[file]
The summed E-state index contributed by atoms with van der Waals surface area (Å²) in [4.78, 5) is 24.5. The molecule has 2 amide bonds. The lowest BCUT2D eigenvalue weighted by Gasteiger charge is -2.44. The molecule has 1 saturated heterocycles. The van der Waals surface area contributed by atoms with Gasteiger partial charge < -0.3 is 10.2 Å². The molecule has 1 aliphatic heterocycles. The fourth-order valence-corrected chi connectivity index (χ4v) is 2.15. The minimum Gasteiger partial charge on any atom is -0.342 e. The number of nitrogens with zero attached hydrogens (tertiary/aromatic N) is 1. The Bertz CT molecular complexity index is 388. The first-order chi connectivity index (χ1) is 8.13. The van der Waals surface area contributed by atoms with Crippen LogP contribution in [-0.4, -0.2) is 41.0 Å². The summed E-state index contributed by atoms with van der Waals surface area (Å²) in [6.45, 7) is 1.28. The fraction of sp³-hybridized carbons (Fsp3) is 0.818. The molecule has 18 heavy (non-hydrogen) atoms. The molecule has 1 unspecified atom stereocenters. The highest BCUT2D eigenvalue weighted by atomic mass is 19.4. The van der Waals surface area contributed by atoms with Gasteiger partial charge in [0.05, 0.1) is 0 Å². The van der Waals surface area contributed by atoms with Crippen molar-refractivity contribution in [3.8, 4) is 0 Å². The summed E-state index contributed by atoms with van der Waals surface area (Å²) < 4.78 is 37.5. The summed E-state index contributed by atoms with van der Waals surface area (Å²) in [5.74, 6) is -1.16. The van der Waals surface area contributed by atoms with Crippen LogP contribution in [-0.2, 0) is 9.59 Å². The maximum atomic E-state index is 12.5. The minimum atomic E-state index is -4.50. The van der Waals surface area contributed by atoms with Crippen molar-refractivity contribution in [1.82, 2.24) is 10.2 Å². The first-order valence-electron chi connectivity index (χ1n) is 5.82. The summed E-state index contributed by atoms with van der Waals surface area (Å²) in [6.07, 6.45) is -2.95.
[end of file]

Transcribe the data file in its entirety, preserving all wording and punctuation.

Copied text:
The summed E-state index contributed by atoms with van der Waals surface area (Å²) in [4.78, 5) is 24.5. The molecule has 2 amide bonds. The lowest BCUT2D eigenvalue weighted by Gasteiger charge is -2.44. The molecule has 1 saturated heterocycles. The van der Waals surface area contributed by atoms with Gasteiger partial charge < -0.3 is 10.2 Å². The molecule has 1 aliphatic heterocycles. The fourth-order valence-corrected chi connectivity index (χ4v) is 2.15. The minimum Gasteiger partial charge on any atom is -0.342 e. The number of nitrogens with zero attached hydrogens (tertiary/aromatic N) is 1. The Bertz CT molecular complexity index is 388. The first-order chi connectivity index (χ1) is 8.13. The van der Waals surface area contributed by atoms with Crippen LogP contribution in [-0.4, -0.2) is 41.0 Å². The summed E-state index contributed by atoms with van der Waals surface area (Å²) in [6.45, 7) is 1.28. The fraction of sp³-hybridized carbons (Fsp3) is 0.818. The molecule has 18 heavy (non-hydrogen) atoms. The molecule has 1 unspecified atom stereocenters. The highest BCUT2D eigenvalue weighted by atomic mass is 19.4. The van der Waals surface area contributed by atoms with Gasteiger partial charge in [0.05, 0.1) is 0 Å². The van der Waals surface area contributed by atoms with Crippen molar-refractivity contribution in [3.8, 4) is 0 Å². The summed E-state index contributed by atoms with van der Waals surface area (Å²) < 4.78 is 37.5. The summed E-state index contributed by atoms with van der Waals surface area (Å²) in [5.74, 6) is -1.16. The van der Waals surface area contributed by atoms with Crippen LogP contribution in [-0.2, 0) is 9.59 Å². The maximum atomic E-state index is 12.5. The minimum atomic E-state index is -4.50. The van der Waals surface area contributed by atoms with Crippen molar-refractivity contribution in [1.82, 2.24) is 10.2 Å². The first-order valence-electron chi connectivity index (χ1n) is 5.82. The summed E-state index contributed by atoms with van der Waals surface area (Å²) in [6.07, 6.45) is -2.95.